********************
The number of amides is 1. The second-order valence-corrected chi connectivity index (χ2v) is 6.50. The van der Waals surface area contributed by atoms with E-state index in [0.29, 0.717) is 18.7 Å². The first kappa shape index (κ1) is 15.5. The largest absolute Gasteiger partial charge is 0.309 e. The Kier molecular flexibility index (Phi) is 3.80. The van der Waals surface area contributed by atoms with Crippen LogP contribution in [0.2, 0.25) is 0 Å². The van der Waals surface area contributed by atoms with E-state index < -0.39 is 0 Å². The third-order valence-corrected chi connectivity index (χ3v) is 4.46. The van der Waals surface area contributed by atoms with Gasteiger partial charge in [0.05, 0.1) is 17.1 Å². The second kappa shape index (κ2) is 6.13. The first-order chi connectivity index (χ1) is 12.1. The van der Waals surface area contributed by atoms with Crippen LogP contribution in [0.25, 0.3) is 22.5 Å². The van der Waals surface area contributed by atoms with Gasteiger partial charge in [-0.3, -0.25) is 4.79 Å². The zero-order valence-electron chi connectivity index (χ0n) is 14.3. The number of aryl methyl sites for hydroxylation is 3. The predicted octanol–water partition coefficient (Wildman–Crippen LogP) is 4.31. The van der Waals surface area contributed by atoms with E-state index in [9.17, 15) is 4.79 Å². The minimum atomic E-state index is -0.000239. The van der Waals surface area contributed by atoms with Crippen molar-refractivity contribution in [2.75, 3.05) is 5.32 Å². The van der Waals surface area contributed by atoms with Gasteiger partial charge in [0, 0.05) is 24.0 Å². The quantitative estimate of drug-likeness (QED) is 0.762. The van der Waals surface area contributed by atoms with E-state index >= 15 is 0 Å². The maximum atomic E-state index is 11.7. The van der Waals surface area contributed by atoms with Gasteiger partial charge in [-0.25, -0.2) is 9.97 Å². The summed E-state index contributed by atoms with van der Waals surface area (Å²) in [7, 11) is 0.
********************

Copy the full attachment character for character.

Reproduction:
The number of amides is 1. The second-order valence-corrected chi connectivity index (χ2v) is 6.50. The van der Waals surface area contributed by atoms with E-state index in [0.29, 0.717) is 18.7 Å². The first kappa shape index (κ1) is 15.5. The largest absolute Gasteiger partial charge is 0.309 e. The Kier molecular flexibility index (Phi) is 3.80. The van der Waals surface area contributed by atoms with Crippen LogP contribution in [0.2, 0.25) is 0 Å². The van der Waals surface area contributed by atoms with E-state index < -0.39 is 0 Å². The third-order valence-corrected chi connectivity index (χ3v) is 4.46. The van der Waals surface area contributed by atoms with Gasteiger partial charge in [0.05, 0.1) is 17.1 Å². The second kappa shape index (κ2) is 6.13. The first-order chi connectivity index (χ1) is 12.1. The van der Waals surface area contributed by atoms with Crippen LogP contribution in [0.25, 0.3) is 22.5 Å². The van der Waals surface area contributed by atoms with Gasteiger partial charge in [-0.3, -0.25) is 4.79 Å². The zero-order valence-electron chi connectivity index (χ0n) is 14.3. The number of aryl methyl sites for hydroxylation is 3. The predicted octanol–water partition coefficient (Wildman–Crippen LogP) is 4.31. The van der Waals surface area contributed by atoms with E-state index in [9.17, 15) is 4.79 Å². The minimum atomic E-state index is -0.000239. The van der Waals surface area contributed by atoms with Crippen molar-refractivity contribution in [2.75, 3.05) is 5.32 Å². The van der Waals surface area contributed by atoms with Gasteiger partial charge in [0, 0.05) is 24.0 Å². The quantitative estimate of drug-likeness (QED) is 0.762. The van der Waals surface area contributed by atoms with E-state index >= 15 is 0 Å². The maximum atomic E-state index is 11.7. The van der Waals surface area contributed by atoms with Gasteiger partial charge in [-0.25, -0.2) is 9.97 Å². The summed E-state index contributed by atoms with van der Waals surface area (Å²) in [7, 11) is 0.